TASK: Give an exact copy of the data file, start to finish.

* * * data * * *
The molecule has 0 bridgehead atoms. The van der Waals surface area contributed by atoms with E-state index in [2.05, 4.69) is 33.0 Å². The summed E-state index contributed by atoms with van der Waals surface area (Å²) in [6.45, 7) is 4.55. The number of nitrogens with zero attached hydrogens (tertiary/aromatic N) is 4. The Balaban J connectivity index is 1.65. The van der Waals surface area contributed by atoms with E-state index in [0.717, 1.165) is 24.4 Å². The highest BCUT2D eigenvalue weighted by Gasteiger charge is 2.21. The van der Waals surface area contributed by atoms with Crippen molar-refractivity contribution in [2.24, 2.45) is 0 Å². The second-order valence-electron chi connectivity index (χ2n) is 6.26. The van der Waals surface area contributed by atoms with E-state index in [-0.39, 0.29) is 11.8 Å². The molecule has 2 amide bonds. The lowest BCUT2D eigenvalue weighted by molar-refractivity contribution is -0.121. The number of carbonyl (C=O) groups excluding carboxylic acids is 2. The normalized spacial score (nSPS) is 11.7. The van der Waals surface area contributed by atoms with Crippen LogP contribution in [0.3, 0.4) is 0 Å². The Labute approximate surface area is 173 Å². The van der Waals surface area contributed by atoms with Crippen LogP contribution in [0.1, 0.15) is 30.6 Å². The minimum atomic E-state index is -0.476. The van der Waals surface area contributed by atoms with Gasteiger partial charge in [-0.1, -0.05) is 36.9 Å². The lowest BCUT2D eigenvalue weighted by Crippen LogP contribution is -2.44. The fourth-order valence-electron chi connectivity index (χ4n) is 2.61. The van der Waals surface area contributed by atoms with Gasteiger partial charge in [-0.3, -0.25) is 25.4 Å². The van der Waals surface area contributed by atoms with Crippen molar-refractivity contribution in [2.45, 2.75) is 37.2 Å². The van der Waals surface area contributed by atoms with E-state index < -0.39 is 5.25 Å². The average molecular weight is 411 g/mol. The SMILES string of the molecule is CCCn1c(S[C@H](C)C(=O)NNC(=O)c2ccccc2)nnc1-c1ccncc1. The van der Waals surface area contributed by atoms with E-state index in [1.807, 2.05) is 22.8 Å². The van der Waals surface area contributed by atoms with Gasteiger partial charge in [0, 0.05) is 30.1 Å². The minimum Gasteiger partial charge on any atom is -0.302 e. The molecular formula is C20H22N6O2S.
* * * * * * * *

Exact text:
The molecule has 0 bridgehead atoms. The van der Waals surface area contributed by atoms with E-state index in [2.05, 4.69) is 33.0 Å². The summed E-state index contributed by atoms with van der Waals surface area (Å²) in [6.45, 7) is 4.55. The number of nitrogens with zero attached hydrogens (tertiary/aromatic N) is 4. The Balaban J connectivity index is 1.65. The van der Waals surface area contributed by atoms with E-state index in [0.717, 1.165) is 24.4 Å². The highest BCUT2D eigenvalue weighted by Gasteiger charge is 2.21. The van der Waals surface area contributed by atoms with Crippen molar-refractivity contribution in [2.24, 2.45) is 0 Å². The second-order valence-electron chi connectivity index (χ2n) is 6.26. The van der Waals surface area contributed by atoms with E-state index in [-0.39, 0.29) is 11.8 Å². The molecule has 2 amide bonds. The lowest BCUT2D eigenvalue weighted by molar-refractivity contribution is -0.121. The number of carbonyl (C=O) groups excluding carboxylic acids is 2. The normalized spacial score (nSPS) is 11.7. The van der Waals surface area contributed by atoms with Crippen LogP contribution in [0.3, 0.4) is 0 Å². The Labute approximate surface area is 173 Å². The van der Waals surface area contributed by atoms with Crippen LogP contribution in [0.1, 0.15) is 30.6 Å². The minimum atomic E-state index is -0.476. The van der Waals surface area contributed by atoms with Gasteiger partial charge in [-0.1, -0.05) is 36.9 Å². The lowest BCUT2D eigenvalue weighted by Crippen LogP contribution is -2.44. The fourth-order valence-electron chi connectivity index (χ4n) is 2.61. The van der Waals surface area contributed by atoms with Gasteiger partial charge in [-0.3, -0.25) is 25.4 Å². The van der Waals surface area contributed by atoms with Crippen molar-refractivity contribution in [2.45, 2.75) is 37.2 Å². The van der Waals surface area contributed by atoms with E-state index < -0.39 is 5.25 Å². The average molecular weight is 411 g/mol. The SMILES string of the molecule is CCCn1c(S[C@H](C)C(=O)NNC(=O)c2ccccc2)nnc1-c1ccncc1. The van der Waals surface area contributed by atoms with E-state index in [1.807, 2.05) is 22.8 Å². The van der Waals surface area contributed by atoms with Gasteiger partial charge in [0, 0.05) is 30.1 Å². The minimum Gasteiger partial charge on any atom is -0.302 e. The molecular formula is C20H22N6O2S.